Bay Area rapper Lyrics Born has never followed -- or tried to follow -- the typical musical route, first with his work with Lateef as Latyrx and continuing though his decision to back himself with a funk band during his shows, even releasing a live album (a rare thing in hip-hop) in 2006. Not content, apparently, to rest on the platform he made for himself, the Anti-issued Everywhere at Once moves even further away from the idea of the producer/MC team, using a band and plenty of background vocals to create something that ends up sounding a lot more like Gnarls Barkley's latest proclamation than anything rap related. Melody's of utmost importance here, so much so that Lyrics Born's already-singsongy rapping becomes nearly undistinguishable from the sung parts, to which he, his wife Joyo Velarde, and a cadre of others perform. It's not that he can't deliver on vocals, but as the first half of album plays as an almost-continuous track, with the instrumental parts hardly changing from song to song, Everywhere at Once takes on the regrettable feel of the new wave of jam bands, one on which the rapper gives his usual spiel on how he's persevered, which honestly, three albums in, is starting to get a little tired. To his credit, as things progress, Lyrics Born does incorporate new sounds and ideas, but unfortunately these decisions don't always end up being good ones. "Do U Buy It?," for example, is an awkward "Funplex"-era B-52's rip-off and "Top Shelf" is only lacking a vocoder to be the next T-Pain hit. He's all over the place (similarly to Snoop on the equally messy Ego Trippin'), from slow-drawled rhymes to faster funk pieces, which means that when something does come together -- the slow, jazzy "The Skin I'm In" or the perfect Odd Couple-complement "I Can't Decide (Everywhere at Once)" -- it seems accidental, even haphazard, that given enough chances something good's got to come out. Lyrics Born has always gotten by on being casually himself, no matter what he's doing, and that's in fact why Everywhere at Once doesn't work: it doesn't seem like Lyrics Born anymore. Sure, there are moments of personal insight and catchy hooks, but the album seems forced, the efforts of someone who's become so concerned with breaking out of boxes that he's forgotten sometimes, he still needs one to hold things in. In doing so, sadly, Everywhere at Once is reminiscent of what's already been done, either by the rapper himself or by another artist, almost derivative of itself, and as a whole, altogether disappointing.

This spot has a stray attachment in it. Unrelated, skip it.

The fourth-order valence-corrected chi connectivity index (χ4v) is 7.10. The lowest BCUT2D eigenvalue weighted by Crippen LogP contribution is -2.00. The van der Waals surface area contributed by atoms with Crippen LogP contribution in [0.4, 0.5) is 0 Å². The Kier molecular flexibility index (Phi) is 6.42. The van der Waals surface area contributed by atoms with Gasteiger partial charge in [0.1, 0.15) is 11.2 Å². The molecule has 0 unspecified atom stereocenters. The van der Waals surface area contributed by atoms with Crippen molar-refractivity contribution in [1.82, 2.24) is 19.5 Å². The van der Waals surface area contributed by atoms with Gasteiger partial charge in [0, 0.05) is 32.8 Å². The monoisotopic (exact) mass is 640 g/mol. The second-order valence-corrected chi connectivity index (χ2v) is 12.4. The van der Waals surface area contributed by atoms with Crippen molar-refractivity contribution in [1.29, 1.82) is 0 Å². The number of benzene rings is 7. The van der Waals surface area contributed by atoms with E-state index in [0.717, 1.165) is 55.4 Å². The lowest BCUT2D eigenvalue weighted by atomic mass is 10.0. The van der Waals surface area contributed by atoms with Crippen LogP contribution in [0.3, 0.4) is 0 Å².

Everywhere at Once Review
by Marisa Brown
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